Mainframes are alive and well, persisting as the corporate workhorse
- The mainframe isn’t going anywhere soon, according to Syncsort’s annual State of the Mainframe survey. Nearly 61% of respondents said they have no plans to discontinue use of their mainframe in the foreseeable future, according to a survey of more than 250 mainframe decision makers.
- Though businesses generally have less budget to invest in them, the mainframe remains the corporate workhorse and the most popular tool for performing large-scale transaction processing on mission-critical applications, the survey found.
- Use of the mainframe is also changing, according to the report. Three-quarters of respondants say it is either very, or somewhat, important for mainframes to integrate with other standalone computing platforms, such as Linux, Unix or Windows. Respondents perceive that integration as a strength for their corporate mainframe.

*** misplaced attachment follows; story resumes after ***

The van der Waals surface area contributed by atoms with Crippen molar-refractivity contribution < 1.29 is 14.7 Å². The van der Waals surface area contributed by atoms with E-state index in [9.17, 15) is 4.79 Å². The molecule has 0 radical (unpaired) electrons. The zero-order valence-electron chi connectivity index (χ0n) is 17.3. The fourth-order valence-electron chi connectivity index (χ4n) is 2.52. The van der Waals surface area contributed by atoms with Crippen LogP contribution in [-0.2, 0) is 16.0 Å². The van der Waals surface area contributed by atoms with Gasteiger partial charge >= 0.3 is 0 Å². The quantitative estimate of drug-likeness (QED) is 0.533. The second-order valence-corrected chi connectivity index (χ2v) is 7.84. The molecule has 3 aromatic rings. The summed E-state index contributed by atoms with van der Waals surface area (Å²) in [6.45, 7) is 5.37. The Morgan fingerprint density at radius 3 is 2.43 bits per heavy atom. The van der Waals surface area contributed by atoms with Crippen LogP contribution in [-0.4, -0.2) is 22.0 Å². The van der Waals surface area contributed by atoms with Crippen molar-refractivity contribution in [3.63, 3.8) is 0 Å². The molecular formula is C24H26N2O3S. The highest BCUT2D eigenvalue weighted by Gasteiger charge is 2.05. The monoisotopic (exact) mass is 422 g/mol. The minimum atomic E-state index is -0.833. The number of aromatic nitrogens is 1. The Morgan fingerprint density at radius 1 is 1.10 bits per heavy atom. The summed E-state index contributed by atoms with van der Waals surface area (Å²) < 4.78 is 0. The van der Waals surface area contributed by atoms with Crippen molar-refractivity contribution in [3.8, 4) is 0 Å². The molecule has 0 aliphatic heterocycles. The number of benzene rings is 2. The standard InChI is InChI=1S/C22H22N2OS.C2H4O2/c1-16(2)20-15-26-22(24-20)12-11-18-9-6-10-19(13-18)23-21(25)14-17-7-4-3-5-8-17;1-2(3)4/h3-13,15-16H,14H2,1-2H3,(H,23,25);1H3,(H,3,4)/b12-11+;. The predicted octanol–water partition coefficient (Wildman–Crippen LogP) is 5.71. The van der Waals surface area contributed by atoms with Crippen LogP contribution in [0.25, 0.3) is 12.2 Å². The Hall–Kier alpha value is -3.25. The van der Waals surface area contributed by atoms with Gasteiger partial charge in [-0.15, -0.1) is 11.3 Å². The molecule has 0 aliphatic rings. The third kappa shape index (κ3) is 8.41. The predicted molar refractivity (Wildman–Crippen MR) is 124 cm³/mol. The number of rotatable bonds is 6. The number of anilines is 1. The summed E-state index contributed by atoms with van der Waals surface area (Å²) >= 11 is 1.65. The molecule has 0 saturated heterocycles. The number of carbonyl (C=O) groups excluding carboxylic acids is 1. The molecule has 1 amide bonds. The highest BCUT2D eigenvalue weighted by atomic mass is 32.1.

Cloud and virtualization technologies may be sexier, but the old corporate mainframe still gets things done. In particular, many multi-platform distributed applications still rely on the mainframe for critical transaction processing. That means even though IT decision makers talk about getting off legacy platforms, reliance on mainframe technology still persists.
Some things have changed, however. The typical mainframe is no longer the standalone tool it used to be. Therefore, businesses that rely on mainframes may need to integrate with distributed platforms to allow capabilities like enterprise-wide analytics.
Though "legacy technology" has practically become a bad term in the industry, there are some applications that work better using older technologies. Some organizations, like banks and certain types of financial institutions, still use mainframes because of regulatory requirements.